PART SIX: A Cup of Nations – COPA 2004

A Cup of Nations: Copa 2004

Clash of the Titans

South America could not have asked for a greater pairing for its COPA final – as the continent prepared for its own version of THE CLASH OF THE TITANS, Argentina versus Brazil; a deadly rivalry that bordered on the boundaries of pure distain for each other.
It could not have ended in a more dramatic fashion, high in the mountains of Peru’s capital Lima.
Argentina could have been forgiven for thinking the game had been won, especially after Cesar Delgado had put them ahead with so little time remaining. Their superiority had been so great that they looked set for their first major honour since back-to-back COPA victories in 91 and 93. However, Adriano’s last gasp, last second equaliser finished on the spin with a shot left the seeming victors in waiting in a state of shock, leaving them in a nightmare of a predicament and totally unprepared psychologically for any penalty shoot-out – with its most competitive neighbour – that was to follow.

Form at the group stage had seen glimpses of brilliance, skill, awesome finishing power but unlikely defeats for both finalists. A feature for Brazil throughout was how they consistently scored important goals at vital moments too frequently to write it off as luck – proof of character and immense belief. It had been the second occasion that Brazil had pulled themselves level in the tie; Luisao had equalised Kily Gonzlalez’s opener 24 minutes earlier.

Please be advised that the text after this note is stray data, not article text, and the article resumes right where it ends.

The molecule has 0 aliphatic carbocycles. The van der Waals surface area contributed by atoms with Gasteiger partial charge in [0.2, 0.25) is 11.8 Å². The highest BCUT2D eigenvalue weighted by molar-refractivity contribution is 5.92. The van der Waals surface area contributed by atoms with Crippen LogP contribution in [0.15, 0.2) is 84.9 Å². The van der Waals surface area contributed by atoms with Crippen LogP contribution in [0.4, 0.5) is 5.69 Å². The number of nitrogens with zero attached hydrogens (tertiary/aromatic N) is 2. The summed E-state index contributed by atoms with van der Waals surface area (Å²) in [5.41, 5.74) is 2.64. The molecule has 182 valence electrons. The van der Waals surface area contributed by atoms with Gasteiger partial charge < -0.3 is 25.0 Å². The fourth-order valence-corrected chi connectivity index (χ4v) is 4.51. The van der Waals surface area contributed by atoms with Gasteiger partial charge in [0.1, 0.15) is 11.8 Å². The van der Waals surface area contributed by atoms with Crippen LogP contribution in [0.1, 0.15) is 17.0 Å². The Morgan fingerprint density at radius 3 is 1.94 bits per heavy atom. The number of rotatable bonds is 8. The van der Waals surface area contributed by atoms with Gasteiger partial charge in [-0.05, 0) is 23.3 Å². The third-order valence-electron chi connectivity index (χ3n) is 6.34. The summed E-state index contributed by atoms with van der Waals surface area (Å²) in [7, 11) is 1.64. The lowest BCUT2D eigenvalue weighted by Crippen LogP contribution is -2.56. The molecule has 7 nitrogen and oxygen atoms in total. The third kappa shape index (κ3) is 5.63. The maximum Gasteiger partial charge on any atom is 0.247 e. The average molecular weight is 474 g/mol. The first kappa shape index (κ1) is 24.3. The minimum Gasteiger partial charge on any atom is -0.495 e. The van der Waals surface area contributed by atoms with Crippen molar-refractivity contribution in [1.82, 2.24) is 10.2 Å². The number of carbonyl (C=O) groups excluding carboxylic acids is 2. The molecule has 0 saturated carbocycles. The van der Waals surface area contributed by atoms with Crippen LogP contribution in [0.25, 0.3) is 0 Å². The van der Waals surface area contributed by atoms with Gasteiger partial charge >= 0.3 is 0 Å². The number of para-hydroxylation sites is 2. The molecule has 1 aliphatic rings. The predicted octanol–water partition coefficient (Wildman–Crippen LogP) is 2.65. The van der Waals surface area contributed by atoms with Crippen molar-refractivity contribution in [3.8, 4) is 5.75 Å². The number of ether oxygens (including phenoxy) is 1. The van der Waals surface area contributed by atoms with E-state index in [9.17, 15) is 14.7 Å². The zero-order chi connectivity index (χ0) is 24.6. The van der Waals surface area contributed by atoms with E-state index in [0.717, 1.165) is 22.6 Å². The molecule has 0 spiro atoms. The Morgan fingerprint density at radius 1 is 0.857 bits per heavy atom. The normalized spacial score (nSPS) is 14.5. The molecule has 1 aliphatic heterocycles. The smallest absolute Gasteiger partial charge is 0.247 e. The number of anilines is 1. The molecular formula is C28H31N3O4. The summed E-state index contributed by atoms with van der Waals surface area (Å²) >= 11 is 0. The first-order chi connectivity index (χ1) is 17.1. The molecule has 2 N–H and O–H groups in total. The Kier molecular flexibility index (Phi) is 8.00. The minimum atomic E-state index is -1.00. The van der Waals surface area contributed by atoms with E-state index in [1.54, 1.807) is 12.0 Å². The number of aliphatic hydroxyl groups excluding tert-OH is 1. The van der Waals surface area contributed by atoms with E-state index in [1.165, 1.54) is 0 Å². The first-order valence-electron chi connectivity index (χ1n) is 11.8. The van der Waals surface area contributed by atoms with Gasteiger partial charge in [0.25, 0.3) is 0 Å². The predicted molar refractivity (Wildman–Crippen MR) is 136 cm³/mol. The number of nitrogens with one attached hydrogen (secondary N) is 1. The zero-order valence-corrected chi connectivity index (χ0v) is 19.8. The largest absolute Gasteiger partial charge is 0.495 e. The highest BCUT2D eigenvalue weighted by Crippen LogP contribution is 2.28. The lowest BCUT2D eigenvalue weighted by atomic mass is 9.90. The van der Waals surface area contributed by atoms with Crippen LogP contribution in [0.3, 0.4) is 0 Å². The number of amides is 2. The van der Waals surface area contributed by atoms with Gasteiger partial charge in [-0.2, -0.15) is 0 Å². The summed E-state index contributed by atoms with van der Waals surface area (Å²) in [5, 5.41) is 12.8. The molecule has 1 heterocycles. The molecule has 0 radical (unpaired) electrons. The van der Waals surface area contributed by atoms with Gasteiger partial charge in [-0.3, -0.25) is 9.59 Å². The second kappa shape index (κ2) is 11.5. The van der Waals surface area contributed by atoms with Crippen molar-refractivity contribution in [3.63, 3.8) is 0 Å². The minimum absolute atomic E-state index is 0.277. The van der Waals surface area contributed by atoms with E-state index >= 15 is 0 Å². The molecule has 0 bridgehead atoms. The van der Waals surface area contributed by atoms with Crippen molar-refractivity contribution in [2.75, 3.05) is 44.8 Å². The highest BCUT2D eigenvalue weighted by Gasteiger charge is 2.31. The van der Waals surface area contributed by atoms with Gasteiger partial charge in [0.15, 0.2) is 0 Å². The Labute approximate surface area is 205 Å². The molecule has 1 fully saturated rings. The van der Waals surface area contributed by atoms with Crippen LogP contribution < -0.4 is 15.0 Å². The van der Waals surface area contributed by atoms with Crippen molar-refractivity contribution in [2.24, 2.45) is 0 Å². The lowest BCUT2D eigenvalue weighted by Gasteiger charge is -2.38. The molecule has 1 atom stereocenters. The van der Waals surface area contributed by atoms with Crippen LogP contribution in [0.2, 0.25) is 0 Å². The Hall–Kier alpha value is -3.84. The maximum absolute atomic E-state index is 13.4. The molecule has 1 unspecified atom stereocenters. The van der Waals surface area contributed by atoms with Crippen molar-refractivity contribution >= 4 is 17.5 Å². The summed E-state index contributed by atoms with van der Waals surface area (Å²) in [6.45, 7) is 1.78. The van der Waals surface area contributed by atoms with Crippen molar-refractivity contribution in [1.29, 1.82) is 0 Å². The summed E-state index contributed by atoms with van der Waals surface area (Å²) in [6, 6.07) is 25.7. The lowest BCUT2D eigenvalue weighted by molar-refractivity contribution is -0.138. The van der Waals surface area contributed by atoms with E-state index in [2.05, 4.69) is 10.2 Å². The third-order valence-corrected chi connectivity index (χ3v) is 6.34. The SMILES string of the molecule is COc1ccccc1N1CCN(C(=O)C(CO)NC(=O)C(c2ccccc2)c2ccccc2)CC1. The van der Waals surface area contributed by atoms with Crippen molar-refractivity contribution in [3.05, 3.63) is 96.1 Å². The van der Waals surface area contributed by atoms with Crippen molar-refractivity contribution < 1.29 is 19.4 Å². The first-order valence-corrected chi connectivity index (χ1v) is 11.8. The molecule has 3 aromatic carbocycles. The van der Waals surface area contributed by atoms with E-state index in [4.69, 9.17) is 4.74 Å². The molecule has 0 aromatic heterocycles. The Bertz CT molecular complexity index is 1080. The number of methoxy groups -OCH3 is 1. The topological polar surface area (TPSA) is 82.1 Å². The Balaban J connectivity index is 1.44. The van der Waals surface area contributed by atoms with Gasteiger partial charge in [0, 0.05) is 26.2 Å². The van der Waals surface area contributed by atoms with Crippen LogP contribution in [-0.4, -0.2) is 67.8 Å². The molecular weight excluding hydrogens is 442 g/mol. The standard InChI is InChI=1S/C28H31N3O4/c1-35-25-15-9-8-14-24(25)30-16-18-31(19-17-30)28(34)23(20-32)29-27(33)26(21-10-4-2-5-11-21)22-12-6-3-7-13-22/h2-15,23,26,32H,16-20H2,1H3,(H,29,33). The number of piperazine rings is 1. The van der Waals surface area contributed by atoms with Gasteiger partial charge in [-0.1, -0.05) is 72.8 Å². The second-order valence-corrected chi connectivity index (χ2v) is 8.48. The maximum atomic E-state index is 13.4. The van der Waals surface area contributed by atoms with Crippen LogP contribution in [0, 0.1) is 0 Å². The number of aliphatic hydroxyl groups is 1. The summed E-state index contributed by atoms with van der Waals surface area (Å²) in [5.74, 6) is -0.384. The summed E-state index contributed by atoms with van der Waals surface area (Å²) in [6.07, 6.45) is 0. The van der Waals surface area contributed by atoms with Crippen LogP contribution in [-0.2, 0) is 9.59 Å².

In June the nations had contested a World Cup qualifier in Belo Horizonte, and despite Argentina dictating play they were crushed by a treble of penalties from Ronaldo – a mesmerising super show.
Brazil, the kings of the global game, certainly had not played the football of dreams of some of its predecessors. There were few intricate moves, little creation of space, no artistic elaboration with the purists disappointed maybe with the lack of magic. They were strong, efficient and made of sterner stuff in many ways as physical preparation seemed an important part in its successes now and had taken on a higher significance; perhaps at the cost of traditional values, a sign by some of Brazil losing in identity. They had shown the ominous strength in depth that would put them good shape in the build-up to Germany 2006.
For Argentina, it was a triumph for the philosophy of Bielsa; the style wonderful to watch, but lacking somewhat the knockout punch in attack, especially in the final. New talented players such as Boca Junior’s Carlos Tevez came through and were sure to add to his two appearances before the tournament and become a regular feature in years to come. There was the individual brilliance, the constant pressure on the opposition and precision passing at speed that culminated in a high quantity and quality of goals with outstanding individual strikes. There were also fine memorable collective moves such as the four-man move rounded off by Luis Gonzalez in the game with Colombia, not to forget the exquisite dribbles of Carlos Tevez, and his clever free-kicks.